It is now well known that Colonial Pipeline operations were proactively halted on May 7th as the result of a ransomware incident. A tremendous amount has already been published about this incident in many forms, across a variety of media. Until those closely connected to the incident, including the perpetrators of the attack, Colonial Pipeline, and their incident response team, release more information, there is nothing new to add to the narrative.
There are many relevant aspects of this incident that are of interest to many of the stakeholders within our customer’s organizations including:
- The growing prevalence and risk from ransomware-as-a-service (RaaS)
- Real-world impacts of ransomware and other cyber attacks
- The challenges of protecting against ransomware attacks
- Cybersecurity challenges for industrial control system environments
- The interdependencies between business systems and industrial control systems
- The general susceptibility of all businesses to similar attacks
Most of the available information is either highly focused on a single facet of the incident or is very generic in nature. Rather than speculate further about what occurred in an attempt to say something new and noteworthy, this blog discusses some of the most frequently asked questions about this incident, along with brief answers inline and links to resources with more detailed information than we could hope to provide here. We hope that in answering the questions below, we can summarize what we believe are the most important characteristics of this incident along with some key takeaways.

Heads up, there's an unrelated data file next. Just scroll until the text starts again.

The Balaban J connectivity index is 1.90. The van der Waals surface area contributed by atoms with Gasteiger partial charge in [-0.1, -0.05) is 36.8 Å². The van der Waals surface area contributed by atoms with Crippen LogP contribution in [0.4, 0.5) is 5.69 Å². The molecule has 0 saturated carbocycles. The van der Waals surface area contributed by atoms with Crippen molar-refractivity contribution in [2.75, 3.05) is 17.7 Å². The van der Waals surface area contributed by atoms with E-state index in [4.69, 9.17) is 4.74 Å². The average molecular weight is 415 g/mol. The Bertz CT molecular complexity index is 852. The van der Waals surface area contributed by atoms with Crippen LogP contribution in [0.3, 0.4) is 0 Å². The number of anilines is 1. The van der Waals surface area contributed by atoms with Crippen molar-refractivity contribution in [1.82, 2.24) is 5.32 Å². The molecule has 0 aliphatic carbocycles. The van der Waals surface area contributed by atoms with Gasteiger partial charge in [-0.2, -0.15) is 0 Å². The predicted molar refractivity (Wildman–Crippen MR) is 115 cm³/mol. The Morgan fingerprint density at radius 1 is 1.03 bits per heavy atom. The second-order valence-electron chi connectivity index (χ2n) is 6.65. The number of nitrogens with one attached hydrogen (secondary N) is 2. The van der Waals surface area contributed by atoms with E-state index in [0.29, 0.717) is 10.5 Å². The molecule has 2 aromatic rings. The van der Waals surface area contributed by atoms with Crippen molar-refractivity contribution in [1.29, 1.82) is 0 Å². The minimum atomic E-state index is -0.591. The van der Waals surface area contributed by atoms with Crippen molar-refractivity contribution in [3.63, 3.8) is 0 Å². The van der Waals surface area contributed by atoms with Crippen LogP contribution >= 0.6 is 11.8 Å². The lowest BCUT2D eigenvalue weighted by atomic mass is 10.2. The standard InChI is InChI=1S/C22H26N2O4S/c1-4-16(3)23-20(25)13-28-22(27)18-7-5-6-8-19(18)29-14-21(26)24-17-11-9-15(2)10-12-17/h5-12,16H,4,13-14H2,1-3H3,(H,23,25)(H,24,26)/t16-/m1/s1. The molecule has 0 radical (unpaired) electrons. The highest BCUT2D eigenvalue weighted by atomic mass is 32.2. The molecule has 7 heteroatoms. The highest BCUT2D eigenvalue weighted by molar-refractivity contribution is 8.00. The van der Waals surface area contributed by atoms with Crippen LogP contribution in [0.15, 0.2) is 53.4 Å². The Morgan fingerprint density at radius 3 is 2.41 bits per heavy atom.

What Happened to Colonial Pipeline?
The Colonial Pipeline, operated by a company of the same name, is the largest pipeline for refined oil products in the United States at 8,850 km in length. On May 7th, Colonial determined that it had been the victim of a ransomware attack and issued a press release stating that they “proactively took certain systems offline to contain the threat, which has temporarily halted all pipeline operations, and affected some of our IT systems”.
Pipeline operations were halted on May 7th and did not resume until the afternoon of May 12th. Since fuel moves through the pipeline at the relatively slow rate of five to eight kilometers per hour, it will take several days for operations to fully resume.
How Big a Deal is This?
Robert M. Lee, CEO of Dragos Inc, told CNN that this was the “largest cyberattack on the energy infrastructure of the United States” to date.
The Cybersecurity & Infrastructure Security Agency (CISA) and FBI are both involved in the investigation, and the US has issued an Executive Order on Improving the Nation’s Cybersecurity. The executive order has been anticipated for quite some time and is not directly related to this incident but illustrates the importance the US Government places on the security of its critical infrastructure.
Were OT Systems Impacted?
Operational Technology (OT) Systems are differentiated from traditional IT systems in that they often involve specialized hardware and software, are managed by different personnel, have significant requirements for availability and reliability, and are often separated from the IT network by additional layers of security.
Colonial’s initial statement was that the incident “affected some our IT systems” with the implication being that OT systems were not impacted. CNN is now confirming this, reporting that the FBI and CISA state that “there are no indications that the threat actor moved laterally to the company’s operational networks”